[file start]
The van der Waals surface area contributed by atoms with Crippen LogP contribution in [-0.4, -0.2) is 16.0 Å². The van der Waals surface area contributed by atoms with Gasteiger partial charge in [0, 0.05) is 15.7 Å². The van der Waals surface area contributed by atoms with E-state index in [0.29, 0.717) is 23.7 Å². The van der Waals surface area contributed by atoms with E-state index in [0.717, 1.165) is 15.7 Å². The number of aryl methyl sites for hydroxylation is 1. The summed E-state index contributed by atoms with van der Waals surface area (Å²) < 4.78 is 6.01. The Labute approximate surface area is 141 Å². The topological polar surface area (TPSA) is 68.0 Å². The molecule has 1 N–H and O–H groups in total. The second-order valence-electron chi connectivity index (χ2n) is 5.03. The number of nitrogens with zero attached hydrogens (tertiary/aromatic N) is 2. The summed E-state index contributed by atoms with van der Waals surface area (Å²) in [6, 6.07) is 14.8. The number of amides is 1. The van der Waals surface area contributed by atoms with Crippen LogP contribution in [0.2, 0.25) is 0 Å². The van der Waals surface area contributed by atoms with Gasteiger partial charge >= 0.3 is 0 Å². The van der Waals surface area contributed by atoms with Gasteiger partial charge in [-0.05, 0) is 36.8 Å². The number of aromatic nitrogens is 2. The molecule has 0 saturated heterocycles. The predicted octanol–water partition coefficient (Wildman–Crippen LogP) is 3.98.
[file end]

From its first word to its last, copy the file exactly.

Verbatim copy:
The van der Waals surface area contributed by atoms with Crippen LogP contribution in [-0.4, -0.2) is 16.0 Å². The van der Waals surface area contributed by atoms with Gasteiger partial charge in [0, 0.05) is 15.7 Å². The van der Waals surface area contributed by atoms with E-state index in [0.29, 0.717) is 23.7 Å². The van der Waals surface area contributed by atoms with E-state index in [0.717, 1.165) is 15.7 Å². The number of aryl methyl sites for hydroxylation is 1. The summed E-state index contributed by atoms with van der Waals surface area (Å²) < 4.78 is 6.01. The Labute approximate surface area is 141 Å². The topological polar surface area (TPSA) is 68.0 Å². The molecule has 1 N–H and O–H groups in total. The second-order valence-electron chi connectivity index (χ2n) is 5.03. The number of nitrogens with zero attached hydrogens (tertiary/aromatic N) is 2. The summed E-state index contributed by atoms with van der Waals surface area (Å²) in [6, 6.07) is 14.8. The number of amides is 1. The van der Waals surface area contributed by atoms with Crippen LogP contribution in [0.2, 0.25) is 0 Å². The van der Waals surface area contributed by atoms with Gasteiger partial charge >= 0.3 is 0 Å². The van der Waals surface area contributed by atoms with Gasteiger partial charge in [-0.05, 0) is 36.8 Å². The number of aromatic nitrogens is 2. The molecule has 0 saturated heterocycles. The predicted octanol–water partition coefficient (Wildman–Crippen LogP) is 3.98.